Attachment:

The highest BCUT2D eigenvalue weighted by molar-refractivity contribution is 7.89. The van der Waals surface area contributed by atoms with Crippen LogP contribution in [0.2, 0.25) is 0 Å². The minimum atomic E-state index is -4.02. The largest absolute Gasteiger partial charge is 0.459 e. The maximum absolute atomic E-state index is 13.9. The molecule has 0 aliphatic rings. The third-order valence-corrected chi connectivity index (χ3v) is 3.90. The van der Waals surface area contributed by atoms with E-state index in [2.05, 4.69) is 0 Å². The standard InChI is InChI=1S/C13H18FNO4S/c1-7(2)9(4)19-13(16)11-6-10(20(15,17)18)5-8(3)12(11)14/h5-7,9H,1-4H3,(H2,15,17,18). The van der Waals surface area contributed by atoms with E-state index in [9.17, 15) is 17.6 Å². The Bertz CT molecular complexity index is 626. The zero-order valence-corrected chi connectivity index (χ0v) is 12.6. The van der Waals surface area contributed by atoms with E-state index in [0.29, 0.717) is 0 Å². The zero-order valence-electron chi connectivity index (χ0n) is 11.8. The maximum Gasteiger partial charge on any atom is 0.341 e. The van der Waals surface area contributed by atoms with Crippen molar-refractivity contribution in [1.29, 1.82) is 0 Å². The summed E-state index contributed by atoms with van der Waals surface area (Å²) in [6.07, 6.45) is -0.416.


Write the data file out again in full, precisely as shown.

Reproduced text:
The highest BCUT2D eigenvalue weighted by molar-refractivity contribution is 7.89. The van der Waals surface area contributed by atoms with Crippen LogP contribution in [0.2, 0.25) is 0 Å². The minimum atomic E-state index is -4.02. The largest absolute Gasteiger partial charge is 0.459 e. The maximum absolute atomic E-state index is 13.9. The molecule has 0 aliphatic rings. The third-order valence-corrected chi connectivity index (χ3v) is 3.90. The van der Waals surface area contributed by atoms with E-state index in [2.05, 4.69) is 0 Å². The standard InChI is InChI=1S/C13H18FNO4S/c1-7(2)9(4)19-13(16)11-6-10(20(15,17)18)5-8(3)12(11)14/h5-7,9H,1-4H3,(H2,15,17,18). The van der Waals surface area contributed by atoms with E-state index in [9.17, 15) is 17.6 Å². The Bertz CT molecular complexity index is 626. The zero-order valence-corrected chi connectivity index (χ0v) is 12.6. The van der Waals surface area contributed by atoms with E-state index in [0.29, 0.717) is 0 Å². The zero-order valence-electron chi connectivity index (χ0n) is 11.8. The maximum Gasteiger partial charge on any atom is 0.341 e. The van der Waals surface area contributed by atoms with Crippen molar-refractivity contribution in [1.29, 1.82) is 0 Å². The summed E-state index contributed by atoms with van der Waals surface area (Å²) in [6.07, 6.45) is -0.416.